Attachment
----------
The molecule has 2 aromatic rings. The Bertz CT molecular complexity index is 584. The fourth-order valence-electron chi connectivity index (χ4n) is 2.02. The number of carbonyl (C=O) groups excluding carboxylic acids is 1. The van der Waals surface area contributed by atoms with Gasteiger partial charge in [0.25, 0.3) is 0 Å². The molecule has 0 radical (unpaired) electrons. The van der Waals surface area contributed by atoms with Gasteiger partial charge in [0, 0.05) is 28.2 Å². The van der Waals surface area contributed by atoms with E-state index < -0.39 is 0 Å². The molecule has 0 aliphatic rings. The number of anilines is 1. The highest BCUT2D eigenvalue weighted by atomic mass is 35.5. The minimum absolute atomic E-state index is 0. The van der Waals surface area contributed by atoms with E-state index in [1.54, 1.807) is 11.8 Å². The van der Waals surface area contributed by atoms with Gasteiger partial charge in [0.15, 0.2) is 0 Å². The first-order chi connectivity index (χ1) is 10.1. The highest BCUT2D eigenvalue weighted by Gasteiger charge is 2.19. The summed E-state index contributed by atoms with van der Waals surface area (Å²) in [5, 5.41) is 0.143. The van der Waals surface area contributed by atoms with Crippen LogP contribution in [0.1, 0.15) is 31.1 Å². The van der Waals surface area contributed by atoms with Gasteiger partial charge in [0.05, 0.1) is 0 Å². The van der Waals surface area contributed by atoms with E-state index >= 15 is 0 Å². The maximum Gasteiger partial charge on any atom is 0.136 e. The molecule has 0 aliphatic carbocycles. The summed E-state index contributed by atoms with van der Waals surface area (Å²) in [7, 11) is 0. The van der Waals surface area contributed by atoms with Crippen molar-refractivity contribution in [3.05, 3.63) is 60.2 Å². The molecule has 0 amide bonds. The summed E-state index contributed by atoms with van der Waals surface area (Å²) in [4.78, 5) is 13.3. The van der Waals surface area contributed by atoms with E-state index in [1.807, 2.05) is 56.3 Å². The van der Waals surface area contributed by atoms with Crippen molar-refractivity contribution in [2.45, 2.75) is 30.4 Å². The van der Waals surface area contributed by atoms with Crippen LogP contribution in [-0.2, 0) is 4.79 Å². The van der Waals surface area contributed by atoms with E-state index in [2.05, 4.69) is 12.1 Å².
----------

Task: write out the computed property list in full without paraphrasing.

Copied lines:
The molecule has 2 aromatic rings. The Bertz CT molecular complexity index is 584. The fourth-order valence-electron chi connectivity index (χ4n) is 2.02. The number of carbonyl (C=O) groups excluding carboxylic acids is 1. The van der Waals surface area contributed by atoms with Gasteiger partial charge in [0.25, 0.3) is 0 Å². The molecule has 0 radical (unpaired) electrons. The van der Waals surface area contributed by atoms with Gasteiger partial charge in [0, 0.05) is 28.2 Å². The van der Waals surface area contributed by atoms with E-state index < -0.39 is 0 Å². The molecule has 0 aliphatic rings. The number of anilines is 1. The highest BCUT2D eigenvalue weighted by atomic mass is 35.5. The minimum absolute atomic E-state index is 0. The van der Waals surface area contributed by atoms with E-state index in [1.54, 1.807) is 11.8 Å². The van der Waals surface area contributed by atoms with Gasteiger partial charge in [0.15, 0.2) is 0 Å². The first-order chi connectivity index (χ1) is 10.1. The highest BCUT2D eigenvalue weighted by Gasteiger charge is 2.19. The summed E-state index contributed by atoms with van der Waals surface area (Å²) in [5, 5.41) is 0.143. The van der Waals surface area contributed by atoms with Crippen LogP contribution in [0.1, 0.15) is 31.1 Å². The van der Waals surface area contributed by atoms with Gasteiger partial charge in [0.05, 0.1) is 0 Å². The van der Waals surface area contributed by atoms with E-state index >= 15 is 0 Å². The maximum Gasteiger partial charge on any atom is 0.136 e. The molecule has 0 aliphatic carbocycles. The summed E-state index contributed by atoms with van der Waals surface area (Å²) in [7, 11) is 0. The van der Waals surface area contributed by atoms with Crippen molar-refractivity contribution in [3.05, 3.63) is 60.2 Å². The molecule has 0 amide bonds. The summed E-state index contributed by atoms with van der Waals surface area (Å²) in [4.78, 5) is 13.3. The van der Waals surface area contributed by atoms with E-state index in [1.807, 2.05) is 56.3 Å². The van der Waals surface area contributed by atoms with Crippen molar-refractivity contribution in [2.45, 2.75) is 30.4 Å². The van der Waals surface area contributed by atoms with Crippen LogP contribution in [-0.2, 0) is 4.79 Å². The van der Waals surface area contributed by atoms with E-state index in [2.05, 4.69) is 12.1 Å².